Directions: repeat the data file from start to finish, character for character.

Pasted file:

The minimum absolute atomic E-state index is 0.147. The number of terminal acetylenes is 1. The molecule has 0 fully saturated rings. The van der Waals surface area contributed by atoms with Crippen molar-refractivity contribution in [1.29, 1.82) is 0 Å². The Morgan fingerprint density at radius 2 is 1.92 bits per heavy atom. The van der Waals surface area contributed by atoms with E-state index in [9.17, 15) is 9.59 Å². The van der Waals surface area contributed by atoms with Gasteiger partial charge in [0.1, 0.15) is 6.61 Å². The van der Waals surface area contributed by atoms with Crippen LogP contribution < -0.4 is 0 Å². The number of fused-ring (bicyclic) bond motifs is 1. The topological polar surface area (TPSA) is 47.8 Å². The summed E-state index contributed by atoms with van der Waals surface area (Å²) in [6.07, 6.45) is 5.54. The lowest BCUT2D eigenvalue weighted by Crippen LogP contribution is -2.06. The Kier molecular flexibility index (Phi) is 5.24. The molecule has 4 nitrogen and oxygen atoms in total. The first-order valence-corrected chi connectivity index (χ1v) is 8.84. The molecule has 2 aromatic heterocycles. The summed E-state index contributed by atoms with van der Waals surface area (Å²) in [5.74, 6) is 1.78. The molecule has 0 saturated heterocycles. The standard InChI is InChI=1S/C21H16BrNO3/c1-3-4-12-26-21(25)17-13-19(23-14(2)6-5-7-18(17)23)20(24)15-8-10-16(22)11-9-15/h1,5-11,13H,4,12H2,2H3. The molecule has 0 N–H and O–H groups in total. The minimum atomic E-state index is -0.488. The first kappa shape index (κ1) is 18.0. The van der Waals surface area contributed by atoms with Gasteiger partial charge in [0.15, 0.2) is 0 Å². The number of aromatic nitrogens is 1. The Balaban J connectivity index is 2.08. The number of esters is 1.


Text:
The minimum absolute atomic E-state index is 0.147. The number of terminal acetylenes is 1. The molecule has 0 fully saturated rings. The van der Waals surface area contributed by atoms with Crippen molar-refractivity contribution in [1.29, 1.82) is 0 Å². The Morgan fingerprint density at radius 2 is 1.92 bits per heavy atom. The van der Waals surface area contributed by atoms with E-state index in [9.17, 15) is 9.59 Å². The van der Waals surface area contributed by atoms with Gasteiger partial charge in [0.1, 0.15) is 6.61 Å². The van der Waals surface area contributed by atoms with Crippen LogP contribution < -0.4 is 0 Å². The number of fused-ring (bicyclic) bond motifs is 1. The topological polar surface area (TPSA) is 47.8 Å². The summed E-state index contributed by atoms with van der Waals surface area (Å²) in [6.07, 6.45) is 5.54. The lowest BCUT2D eigenvalue weighted by Crippen LogP contribution is -2.06. The Kier molecular flexibility index (Phi) is 5.24. The molecule has 4 nitrogen and oxygen atoms in total. The first-order valence-corrected chi connectivity index (χ1v) is 8.84. The molecule has 2 aromatic heterocycles. The summed E-state index contributed by atoms with van der Waals surface area (Å²) in [5.74, 6) is 1.78. The molecule has 0 saturated heterocycles. The standard InChI is InChI=1S/C21H16BrNO3/c1-3-4-12-26-21(25)17-13-19(23-14(2)6-5-7-18(17)23)20(24)15-8-10-16(22)11-9-15/h1,5-11,13H,4,12H2,2H3. The molecule has 0 N–H and O–H groups in total. The minimum atomic E-state index is -0.488. The first kappa shape index (κ1) is 18.0. The van der Waals surface area contributed by atoms with Gasteiger partial charge in [0.15, 0.2) is 0 Å². The number of aromatic nitrogens is 1. The Balaban J connectivity index is 2.08. The number of esters is 1.